Monday, September 14, 2009

New Mexico

On my way back from Arizona I made a couple stops in New Mexico. The first stop was at Bosque Del Apache NWR. This was my my first summer visit here and it was very dead. I didn't take any pictures but I did get a glimpse of some Gambel's Quail, Ring-necked Pheasant, Black Phoebe and Wilson's Warbler. On the road leading out of the refuge I spotted a rattlesnake crossing the road. I pulled over and walked back along the road until I heard the snake rattling in the weeds.

Western Diamondback Rattlesnake

Of course I couldn't drive through New Mexico without heading over to Conchas Lake to see the Blue-footed Booby. I believe this is the first Blue-footed Booby in New Mexico. When I got to the lake I stopped to pay the entrance fee and a couple stopped and asked if I was there to see "The Bird". They said that they had been looking for two hours with no luck and then they drove out of the area. I got my camera and started walking toward to shore not really expecting to see "The Bird" but within a few minutes it appeared and spent about 5 minutes flying back and forth in front of me.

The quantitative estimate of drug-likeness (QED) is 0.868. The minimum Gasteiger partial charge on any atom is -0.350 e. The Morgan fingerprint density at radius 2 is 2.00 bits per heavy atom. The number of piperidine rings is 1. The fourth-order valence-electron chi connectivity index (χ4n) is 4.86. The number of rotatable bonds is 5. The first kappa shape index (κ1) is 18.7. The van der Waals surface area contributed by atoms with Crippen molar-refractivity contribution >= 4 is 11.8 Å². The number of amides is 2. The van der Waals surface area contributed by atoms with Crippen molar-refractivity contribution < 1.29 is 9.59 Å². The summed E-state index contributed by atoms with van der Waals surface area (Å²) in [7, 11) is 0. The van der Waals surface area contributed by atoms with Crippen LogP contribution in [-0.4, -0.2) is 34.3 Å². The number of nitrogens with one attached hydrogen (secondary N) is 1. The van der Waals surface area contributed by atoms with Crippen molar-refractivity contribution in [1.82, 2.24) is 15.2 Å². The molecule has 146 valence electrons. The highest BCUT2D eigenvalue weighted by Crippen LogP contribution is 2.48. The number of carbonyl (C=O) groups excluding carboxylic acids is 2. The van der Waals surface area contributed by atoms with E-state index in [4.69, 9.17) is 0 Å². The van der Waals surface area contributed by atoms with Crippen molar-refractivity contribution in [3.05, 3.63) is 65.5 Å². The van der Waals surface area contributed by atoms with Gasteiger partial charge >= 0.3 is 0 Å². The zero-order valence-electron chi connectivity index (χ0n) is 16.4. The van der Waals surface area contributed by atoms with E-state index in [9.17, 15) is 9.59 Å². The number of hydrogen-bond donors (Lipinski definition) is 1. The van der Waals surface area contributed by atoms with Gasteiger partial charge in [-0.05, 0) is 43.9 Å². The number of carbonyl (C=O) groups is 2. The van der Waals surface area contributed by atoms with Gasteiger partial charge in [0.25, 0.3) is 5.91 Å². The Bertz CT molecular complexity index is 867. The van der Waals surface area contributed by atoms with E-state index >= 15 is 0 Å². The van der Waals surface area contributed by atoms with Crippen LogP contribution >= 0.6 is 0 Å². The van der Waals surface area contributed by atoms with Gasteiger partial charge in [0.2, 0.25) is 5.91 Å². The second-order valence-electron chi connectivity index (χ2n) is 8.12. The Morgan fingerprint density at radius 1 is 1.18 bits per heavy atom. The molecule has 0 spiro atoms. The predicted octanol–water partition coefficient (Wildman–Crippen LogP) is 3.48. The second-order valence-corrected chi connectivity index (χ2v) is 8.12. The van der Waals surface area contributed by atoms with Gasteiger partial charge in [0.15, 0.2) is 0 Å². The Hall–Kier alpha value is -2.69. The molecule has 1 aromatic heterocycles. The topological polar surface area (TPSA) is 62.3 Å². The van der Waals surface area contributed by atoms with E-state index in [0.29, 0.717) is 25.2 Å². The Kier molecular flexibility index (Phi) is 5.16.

Blue-footed Booby

Monday, September 7, 2009

Southern Arizona Trip

I recently returned from my 2nd SE Arizona trip. It was my first trip to Arizona in the summer. It was beautiful, hot, and slow.

On the first day I headed out to Sonoita Creek Preserve in Patagonia to find that it was closed on that day. I spent some time walking along Blue Haven Road looking for the Sinaloa Wren. I got a few poor photos of young Phainopeplas, a Summer Tanager, and this post-bath Rufous-crowned Sparrow.

The next day I returned to the preserve because I knew that it was open.

I quickly found this Gray Hawk. He looked angry. Maybe it's the eyes.